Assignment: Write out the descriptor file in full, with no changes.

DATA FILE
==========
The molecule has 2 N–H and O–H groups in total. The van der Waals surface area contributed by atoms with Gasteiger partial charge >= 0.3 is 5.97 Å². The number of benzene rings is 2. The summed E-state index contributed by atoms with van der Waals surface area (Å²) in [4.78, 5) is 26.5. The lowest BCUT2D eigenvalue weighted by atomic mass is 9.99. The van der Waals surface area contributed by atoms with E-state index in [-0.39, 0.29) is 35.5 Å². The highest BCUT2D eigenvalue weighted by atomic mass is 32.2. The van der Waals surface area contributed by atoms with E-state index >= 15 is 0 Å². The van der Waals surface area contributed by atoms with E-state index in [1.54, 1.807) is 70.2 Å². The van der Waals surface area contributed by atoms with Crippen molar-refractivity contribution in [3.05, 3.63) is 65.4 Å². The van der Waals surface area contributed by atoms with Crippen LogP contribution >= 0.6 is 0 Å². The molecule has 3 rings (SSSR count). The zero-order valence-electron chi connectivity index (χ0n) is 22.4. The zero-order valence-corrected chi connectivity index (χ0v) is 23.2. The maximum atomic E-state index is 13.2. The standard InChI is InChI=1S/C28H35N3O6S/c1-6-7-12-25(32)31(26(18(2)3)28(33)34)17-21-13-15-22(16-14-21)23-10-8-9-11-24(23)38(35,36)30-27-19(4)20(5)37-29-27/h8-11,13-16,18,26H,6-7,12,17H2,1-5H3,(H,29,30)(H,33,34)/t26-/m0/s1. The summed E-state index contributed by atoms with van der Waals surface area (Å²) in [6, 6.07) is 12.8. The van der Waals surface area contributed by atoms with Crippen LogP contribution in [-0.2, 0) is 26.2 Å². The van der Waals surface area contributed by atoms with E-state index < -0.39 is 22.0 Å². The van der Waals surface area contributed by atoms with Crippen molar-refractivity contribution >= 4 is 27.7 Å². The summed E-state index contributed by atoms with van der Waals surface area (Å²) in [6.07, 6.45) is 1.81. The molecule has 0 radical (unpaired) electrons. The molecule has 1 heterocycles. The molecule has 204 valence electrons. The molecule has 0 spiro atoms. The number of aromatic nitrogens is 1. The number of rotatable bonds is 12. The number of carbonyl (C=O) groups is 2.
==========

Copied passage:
The molecule has 2 N–H and O–H groups in total. The van der Waals surface area contributed by atoms with Gasteiger partial charge >= 0.3 is 5.97 Å². The number of benzene rings is 2. The summed E-state index contributed by atoms with van der Waals surface area (Å²) in [4.78, 5) is 26.5. The lowest BCUT2D eigenvalue weighted by atomic mass is 9.99. The van der Waals surface area contributed by atoms with E-state index in [-0.39, 0.29) is 35.5 Å². The highest BCUT2D eigenvalue weighted by atomic mass is 32.2. The van der Waals surface area contributed by atoms with E-state index >= 15 is 0 Å². The van der Waals surface area contributed by atoms with E-state index in [1.54, 1.807) is 70.2 Å². The van der Waals surface area contributed by atoms with Crippen molar-refractivity contribution in [3.05, 3.63) is 65.4 Å². The van der Waals surface area contributed by atoms with Crippen LogP contribution >= 0.6 is 0 Å². The molecule has 3 rings (SSSR count). The zero-order valence-electron chi connectivity index (χ0n) is 22.4. The zero-order valence-corrected chi connectivity index (χ0v) is 23.2. The maximum atomic E-state index is 13.2. The standard InChI is InChI=1S/C28H35N3O6S/c1-6-7-12-25(32)31(26(18(2)3)28(33)34)17-21-13-15-22(16-14-21)23-10-8-9-11-24(23)38(35,36)30-27-19(4)20(5)37-29-27/h8-11,13-16,18,26H,6-7,12,17H2,1-5H3,(H,29,30)(H,33,34)/t26-/m0/s1. The summed E-state index contributed by atoms with van der Waals surface area (Å²) in [6, 6.07) is 12.8. The van der Waals surface area contributed by atoms with Crippen LogP contribution in [-0.2, 0) is 26.2 Å². The van der Waals surface area contributed by atoms with E-state index < -0.39 is 22.0 Å². The van der Waals surface area contributed by atoms with Crippen molar-refractivity contribution >= 4 is 27.7 Å². The summed E-state index contributed by atoms with van der Waals surface area (Å²) in [6.07, 6.45) is 1.81. The molecule has 0 radical (unpaired) electrons. The molecule has 1 heterocycles. The molecule has 204 valence electrons. The molecule has 0 spiro atoms. The number of aromatic nitrogens is 1. The number of rotatable bonds is 12. The number of carbonyl (C=O) groups is 2.